Houston forensic center employee fired for shredding documents from homicide scene

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Wednesday, January 31, 2018
Forensic center employee fired for shredding documents from homicide scene
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Forensic center employee fired for shredding documents from homicide scene, Kevin Quinn reports.

HOUSTON, Texas (KTRK) -- The Houston Forensic Science Center has fired one of its employees for destroying original case notes from a homicide scene, violating the department's policy and procedure.

The center said Megan Timlin was fired Wednesday after an internal investigation.

According to the HFSC, several administrative errors were found during a standard technical review of the now-former analyst's notes from the scene. A co-worker discovered the problem and told a supervisor.

Timlin returned to the scene a few days after the incident to correct the mistakes and was instructed to keep the original notes from the day of the homicide.

Instead, the center says she shredded the documents.

"Destroying original notes is just something that forensic analysts just shouldn't do," said HFCS CEO and President, Dr. Peter Stout.

Stout says Timlin worked at the center for just over two years, most recently in the digital multimedia evidence section.

HFSC said it will redo the forensic analysis in the case. It also said the issue only pertained to this particular incident, though it plans to audit all the employee's work, which includes more than 100 cases.

The issue will also be reported to the Texas Forensic Science Commission as suspected professional misconduct. The HFSC said the Houston Police Department and the Harris County District Attorney's Office are also aware.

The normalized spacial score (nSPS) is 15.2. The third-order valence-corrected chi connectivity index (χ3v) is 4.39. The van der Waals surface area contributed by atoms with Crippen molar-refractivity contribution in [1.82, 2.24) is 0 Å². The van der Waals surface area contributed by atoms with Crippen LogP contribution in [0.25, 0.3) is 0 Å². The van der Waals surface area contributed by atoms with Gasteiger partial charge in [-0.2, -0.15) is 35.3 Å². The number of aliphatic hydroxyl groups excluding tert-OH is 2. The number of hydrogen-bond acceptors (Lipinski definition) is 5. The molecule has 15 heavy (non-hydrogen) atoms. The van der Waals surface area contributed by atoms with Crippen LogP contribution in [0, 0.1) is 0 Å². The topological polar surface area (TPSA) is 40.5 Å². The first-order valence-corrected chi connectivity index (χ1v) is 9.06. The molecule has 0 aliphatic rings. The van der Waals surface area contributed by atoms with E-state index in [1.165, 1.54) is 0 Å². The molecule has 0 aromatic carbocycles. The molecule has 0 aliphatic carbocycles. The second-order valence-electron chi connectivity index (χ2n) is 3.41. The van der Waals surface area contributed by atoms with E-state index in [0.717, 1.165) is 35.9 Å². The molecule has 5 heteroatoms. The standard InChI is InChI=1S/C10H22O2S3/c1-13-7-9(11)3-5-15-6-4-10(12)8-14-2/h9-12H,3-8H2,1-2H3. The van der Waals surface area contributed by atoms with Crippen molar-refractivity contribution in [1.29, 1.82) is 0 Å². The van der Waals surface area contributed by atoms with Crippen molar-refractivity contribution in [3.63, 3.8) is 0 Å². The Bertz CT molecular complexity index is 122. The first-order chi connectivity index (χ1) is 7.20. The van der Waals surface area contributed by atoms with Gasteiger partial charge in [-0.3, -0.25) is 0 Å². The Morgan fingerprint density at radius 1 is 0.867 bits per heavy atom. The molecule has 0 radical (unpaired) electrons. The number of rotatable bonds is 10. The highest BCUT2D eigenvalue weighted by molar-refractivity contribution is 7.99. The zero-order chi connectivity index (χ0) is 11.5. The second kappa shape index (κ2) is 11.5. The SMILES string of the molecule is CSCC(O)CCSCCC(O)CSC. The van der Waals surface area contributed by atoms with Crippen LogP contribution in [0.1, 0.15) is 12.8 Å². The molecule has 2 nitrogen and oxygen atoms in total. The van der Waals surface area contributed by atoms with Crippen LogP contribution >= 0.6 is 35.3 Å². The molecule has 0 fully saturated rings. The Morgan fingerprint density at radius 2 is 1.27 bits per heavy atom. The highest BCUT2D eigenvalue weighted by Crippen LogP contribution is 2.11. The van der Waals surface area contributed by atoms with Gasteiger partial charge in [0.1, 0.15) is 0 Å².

A spokesperson for the D.A.'s office says they will review the potential implications of Timlin's involvement on the cases she worked to determine if prosecution could be impacted.

"What families now have to hope for is that they're not one of the cases that's gonna come back under review," said City of Houston Victim's Rights Advocate Andy Kahan. "For a lot of homicide families' issues like this only add to the pain, grief and emotional agony that they've already had to by the loss of a loved one due to a homicide."

This is the latest trouble with evidence processing in Houston. You might remember the Houston Forensic Science Center was created after years of problems at the crime lab managed by Houston Police, including delays in testing thousands of rape kits.

When reached by phone for comment, Megan Timlin told Eyewitness News, "I don't have anything to say."